Neville Nicholls and Sophie Lewis are striking back at George Christensen, MP, who accused the BOM of “wiping” the official records of heat waves in 1896 and demanded an inquiry. For some reason, despite their world class work, Nicholls and Lewis still don’t seem keen on having an inquiry — so they go to some length to explain why it’s “false” to say it was hotter in 1896 than it was in 2013. Oddly though, to come to this conclusion they don’t use BOM work, because the BOM concluded “it would be very difficult to compare the 19th-century temperature data with modern observations.” Instead that difficult task was done by Berkley. Nichols calls it “brave”, but a “fact” at the same time.
In their long article, what they don’t explain is why they almost never mention any of the hundreds of ultra hot historic temperatures in their press releases and national news. George was “wrong”, and that’s a “fact” we’re told, but most of their article on The Conversation explains why we don’t know what the temperature was in 1896. Try not to get confused.
That old data is dodgy see — I’ll paraphrase:
- Satellites agree with the BOM. (Seriously, this is their first point). Apparently Nichols and Lewis expect that the gloss of this fabulous scientific achievement, which occurs after 1979, will glow all the way back to 1896. It rather ignores the fact that the biggest BOM adjustments occur to the oldest records. (I marvel that the BOM has discovered UAH and RSS. When those same satellites didn’t agree with the BOM’s “hottest” ever records, no one at the BOM seemed to know they existed.)
- Not all thermometers were Stevenson screens in 1896, therefore none of the early readings count. The presence of non-standardized records renders the others useless. Who knew?
- Since some thermometers were older types called Glaisher or Greenwich Screens, their data is unusable, even though there are decades of temperatures comparing the two types of screens and they are remarkably similar.
- Even though Stevenson screens were installed across Australia between 1880 – 1910, since they were new (ahem), they were likely to be warped and cracked, and therefore not acceptable. After that date they were better maintained (except they still needed a lot of downward adjustment).
There is a lot of data comparing older screens to newer ones. As Nicholls and Lewis mention:
The results of this 61-year experiment show that summer daytime temperatures measured using the Glaisher Stand are, on average, 1C warmer than in the Stevenson Screen.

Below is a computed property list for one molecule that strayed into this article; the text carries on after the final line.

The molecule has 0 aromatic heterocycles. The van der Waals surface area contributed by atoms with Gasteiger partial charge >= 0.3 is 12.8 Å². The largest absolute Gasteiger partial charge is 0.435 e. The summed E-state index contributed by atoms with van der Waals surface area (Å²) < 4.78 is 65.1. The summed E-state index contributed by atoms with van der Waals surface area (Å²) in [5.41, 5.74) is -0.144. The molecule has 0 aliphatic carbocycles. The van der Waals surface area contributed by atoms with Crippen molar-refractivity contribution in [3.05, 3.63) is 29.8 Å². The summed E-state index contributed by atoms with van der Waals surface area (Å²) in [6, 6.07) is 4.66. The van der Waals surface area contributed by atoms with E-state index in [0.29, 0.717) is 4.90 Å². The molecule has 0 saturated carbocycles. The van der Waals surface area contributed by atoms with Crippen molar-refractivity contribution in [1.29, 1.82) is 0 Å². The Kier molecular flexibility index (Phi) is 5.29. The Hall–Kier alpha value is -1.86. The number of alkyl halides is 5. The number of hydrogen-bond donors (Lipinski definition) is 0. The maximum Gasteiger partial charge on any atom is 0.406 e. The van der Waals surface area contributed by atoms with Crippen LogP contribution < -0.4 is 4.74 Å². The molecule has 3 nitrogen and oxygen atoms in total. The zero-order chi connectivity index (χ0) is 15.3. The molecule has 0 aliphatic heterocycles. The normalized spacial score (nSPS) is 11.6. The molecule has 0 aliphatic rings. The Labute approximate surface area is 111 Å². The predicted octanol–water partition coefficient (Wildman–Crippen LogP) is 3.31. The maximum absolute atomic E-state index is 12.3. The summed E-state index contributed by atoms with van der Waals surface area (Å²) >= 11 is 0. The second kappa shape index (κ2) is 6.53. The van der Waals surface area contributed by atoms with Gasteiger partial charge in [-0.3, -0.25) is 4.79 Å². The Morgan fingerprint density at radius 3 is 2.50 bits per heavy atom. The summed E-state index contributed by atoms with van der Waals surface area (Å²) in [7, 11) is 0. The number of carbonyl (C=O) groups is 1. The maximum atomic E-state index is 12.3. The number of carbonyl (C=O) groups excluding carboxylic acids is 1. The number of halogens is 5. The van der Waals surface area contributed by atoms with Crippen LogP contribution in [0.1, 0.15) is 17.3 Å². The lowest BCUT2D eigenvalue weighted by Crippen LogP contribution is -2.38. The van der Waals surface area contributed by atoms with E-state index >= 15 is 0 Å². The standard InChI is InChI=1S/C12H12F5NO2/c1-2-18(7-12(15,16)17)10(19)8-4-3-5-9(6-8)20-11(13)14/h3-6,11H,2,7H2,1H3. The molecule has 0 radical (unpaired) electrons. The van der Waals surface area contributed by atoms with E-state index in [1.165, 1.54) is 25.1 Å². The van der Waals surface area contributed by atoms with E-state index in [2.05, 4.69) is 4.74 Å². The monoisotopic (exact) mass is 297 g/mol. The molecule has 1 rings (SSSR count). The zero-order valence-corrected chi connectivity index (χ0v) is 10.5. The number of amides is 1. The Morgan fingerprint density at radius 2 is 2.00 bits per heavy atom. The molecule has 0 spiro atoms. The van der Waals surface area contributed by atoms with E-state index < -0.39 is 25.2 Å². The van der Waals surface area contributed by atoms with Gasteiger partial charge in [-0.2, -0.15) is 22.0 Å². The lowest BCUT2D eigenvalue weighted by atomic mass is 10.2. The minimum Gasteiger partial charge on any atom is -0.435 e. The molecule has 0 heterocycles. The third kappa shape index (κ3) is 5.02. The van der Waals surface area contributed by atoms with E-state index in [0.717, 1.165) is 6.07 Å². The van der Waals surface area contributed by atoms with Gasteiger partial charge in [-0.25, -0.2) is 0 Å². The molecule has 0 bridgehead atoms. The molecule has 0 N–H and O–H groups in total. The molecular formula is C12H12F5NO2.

Is it really beyond the power of the BOM to subtract 1 C from the old readings? They don’t seem to have any trouble subtracting 2C from the newer and better Stevenson screens. (Heck even 50C can vanish.)
As far as the claims of hiding things goes, the BOM carve it both ways. While they never mention the older temperatures in polite company, they publish details in graphs and tables on their site and then claim they hide nothing, as if the average person in West Wyalong will listen to the ABC news then check the depths of the climate data online.
I agree that it is a stretch for George Christensen to definitively declare “it was hotter” in 1896. It might have been, but all our surface data, even our current data is such a mess I wouldn’t put a definitive statement on anything. But Nicholls and Lewis are focusing on that, and are doing their best to avoid the real point skeptics are making. It doesn’t really matter whether it was 0.1 degree Celsius hotter or colder in 1896, what matters is that Australians no longer feel they can trust the BOM to give them the whole story about the climate. The BOM exhibit no curiosity about older hotter records, and make no effort to use any of the data — even though some of it can be used to extend some sites and some states back into the hot era of the late 1800’s. That is why skeptics are calling for an inquiry.
The BOM can’t churn out press releases announcing record after record and yet hide the historic heat of the Federation Drought. They slice and dice the permutations of every version of hottest autumn weekend, or warmest winter night since 1953, yet few Australians know that often hotter temperatures were recorded, all across Australia, back in the 1800’s. That too is why skeptics are objecting — the imbalance in the public declarations. The BOM never admit that in some towns and some places it probably was hotter.
See more of the historic heat, strange adjustments well as these other related posts:
- The mysterious lost hot Sunday in Bourke, did it really happen?
- 1953 Headline: Melbourne’s weather is changing! Summers getting colder and wetter
- The lost climate knowledge of Deacon 1952: hot dry summers from 1880-1910
- BOM finally explains! Cooling changed to warming trends because stations “might” have moved!
- Wow, look at those BOM adjustments – trends up by two degrees C!
- Climate-trivia headlines and the BoM’s unscientific obession with “hottest ever” records
- Forgotten: Historic hot temperatures recorded with detail and care in Adelaide
- Charles Sturt’s time: so hot that thermometers exploded. Was Australia’s hottest day in 1828? 53.9C!
- Extreme heat in 1896: Panic stricken people fled the outback on special trains as hundreds die.